The food at Stara Praha was fantastic – probably the best example of “home-cooked” Czech food i’ve had. I had two basic dishes. The first was drstkova polevka – tripe soup. Recommended by a poster on Chowhound, they were bang on in how extraordinary this soup was. The sharp spices cut through the days of accumulated pork fat that had collected within my system – alternating spicey bursts with the rubbery, crunchy chewy bits of tripe was perfect. Now i know tripe isnt for everyone, but this was one fantastic soup.

My entree was the goulash. This was honestly the first goulash i had in Prague that i truly enjoyed. Previous goulashes were bland, plain, and excessively oily, with poor quality, chewy beef. This goulash was peppery, and flavourful. The meat had been simmered for an appropriate period of time and was tender yet firm. The sauce was reduced to concentrate the flavours – and delivered with strong notes of pepper, tomatos, clove,  paprika, nutmeg, and allspice. A touch of sourness in the sauce, and in the dumplings, helped counter balance the excessively oily nature of the goulash itself. This was excellent goulash.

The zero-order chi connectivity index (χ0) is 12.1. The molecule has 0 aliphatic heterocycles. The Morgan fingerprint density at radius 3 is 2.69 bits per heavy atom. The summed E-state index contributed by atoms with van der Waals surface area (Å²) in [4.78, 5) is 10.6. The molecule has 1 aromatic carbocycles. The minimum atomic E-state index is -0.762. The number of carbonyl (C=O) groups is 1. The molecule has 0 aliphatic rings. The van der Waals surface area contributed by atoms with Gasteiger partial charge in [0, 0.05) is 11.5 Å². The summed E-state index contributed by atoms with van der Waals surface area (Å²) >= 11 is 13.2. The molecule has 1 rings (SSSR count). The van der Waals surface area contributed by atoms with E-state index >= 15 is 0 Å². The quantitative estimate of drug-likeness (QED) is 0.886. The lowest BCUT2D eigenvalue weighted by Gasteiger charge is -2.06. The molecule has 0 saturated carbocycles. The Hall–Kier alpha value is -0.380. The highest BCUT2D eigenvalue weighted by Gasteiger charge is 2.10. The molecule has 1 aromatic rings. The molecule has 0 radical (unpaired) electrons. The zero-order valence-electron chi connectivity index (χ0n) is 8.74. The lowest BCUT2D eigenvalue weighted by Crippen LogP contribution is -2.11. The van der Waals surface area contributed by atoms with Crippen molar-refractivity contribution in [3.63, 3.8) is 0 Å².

I have a definite love-hate relationship with food in Prague. While i think Czech food in general is underrated, I found it tough to find good honest food around Old Town. To some, this may sound like expecting great food in Disneyland, but I was hoping for less of an impact from the throngs of tourists – hoping against hope there would be some honest eateries left. Stara Praha is one of the few places in the central core that served a meal that was high in value – great food at great prices – and based on the lineups and full houses they entertained, it is not surprising to see that the locals feel the same way. With great beer and great food, if you find yourself in Wenceslas Square overwhelmed by photographers and touts, and craving a good meal, head west, past the Tesco, over the Vlatava, into Mala Strana. It’ll give you, and your wallet, a taste of how Prague was in the 90’s, before  Praha was “discovered”.